Two landmark cases involving Students' Rights are Tinker V. Des Moines and the Goss V. Lopez case. These two court cases set the foundation for our laws and policies regarding students and administrators. In short, " Student Rights Do Not End At The SchoolHouse Gate" (16, La Morte).
In the Tinker V. Des Moines Independent Community School District (1969), fifteen year old John F. Tinker and his thirteen year old sister were suspended from school for wearing black arm bands in protest of the Vietnam war. These arm bands were to be worn from December 16 to the end of the Holiday season. Prior to the start of the protest, principals learned of the protest and adopted a policy stipulating that any student wearing an arm band to school would have to remove it or face suspension.
After the Tinkers and other students were suspended for not complying with the policy the Tinker parents filed suit in federal court, charging that the rule and disciplinary action taken against the young people violated their First Amendment right to Freedom of speech and expression. Four years later, in a decision that for the first time enunciated court doctrine on students' First Amendment right to free speech, the U.S. Supreme Court agreed. The court finally acknowledged that students do not shed their constitutional rights of freedom of speech or expression at the schoolhouse gate (88, La Morte).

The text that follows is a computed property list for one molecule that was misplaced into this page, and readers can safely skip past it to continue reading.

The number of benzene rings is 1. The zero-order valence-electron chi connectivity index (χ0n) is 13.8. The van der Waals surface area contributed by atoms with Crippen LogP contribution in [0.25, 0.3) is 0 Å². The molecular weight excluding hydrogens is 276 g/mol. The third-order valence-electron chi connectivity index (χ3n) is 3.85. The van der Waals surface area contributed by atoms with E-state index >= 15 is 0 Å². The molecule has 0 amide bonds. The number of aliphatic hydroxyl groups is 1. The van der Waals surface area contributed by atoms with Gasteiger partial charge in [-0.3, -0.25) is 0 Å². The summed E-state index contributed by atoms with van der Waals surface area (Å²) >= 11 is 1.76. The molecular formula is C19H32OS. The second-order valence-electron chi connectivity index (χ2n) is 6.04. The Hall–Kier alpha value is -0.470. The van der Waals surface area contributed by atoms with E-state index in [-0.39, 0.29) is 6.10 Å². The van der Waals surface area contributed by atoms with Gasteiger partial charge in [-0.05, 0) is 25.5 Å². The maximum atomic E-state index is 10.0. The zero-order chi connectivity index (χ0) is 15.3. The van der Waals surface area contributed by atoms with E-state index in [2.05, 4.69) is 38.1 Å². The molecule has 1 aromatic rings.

According to the Tinker Doctrine "undifferentiated fear or apprehension of disturbance is not enough to overcome the right to freedom of expression and school authorities must accept " mere disturbances" when students exercise their First Amendment rights ( 77, La Morte).
In the Goss V. Lopez case, Students right to due process was established. Dwight Lopez was a student at Columbus Central High School and in February of 1971 a number of students were involved in a disturbance in the lunchroom that resulted in property damage. Lopez denied that he was a participant in the disturbance but was suspended, before he could give his side of the story, for a ten day period.
Lopez and eight other students who received suspension filed suit in the Federal District Court claiming violation of their Fourteen Amendment Rights to due process of law. The Court handed down its decision January of 1975 that students facing suspension " must be given some kind of notice and afforded some kind of hearing" before being deprived of their education (47, Reutter).
These two land mark cases are referred to most often when cases involving students rights are concerned. Though some see the Tinker Doctrine as weak because it is written in very general language, this case is what gives our foundation for students' rights (144, Haubrich...).
Haubrich,Vernon F., Apple, Michael W. Schooling and the Rights of Children. Wisconsin: McCutchan,1975.
La Morte, Michael W. School Law. Massachusetts: Allyn and Bacon, 1990. Reutter, Edmund E. JR. The Supreme Courts' Impact on Public Education. Reutter: 1982.
Prepared By Pam Mason-King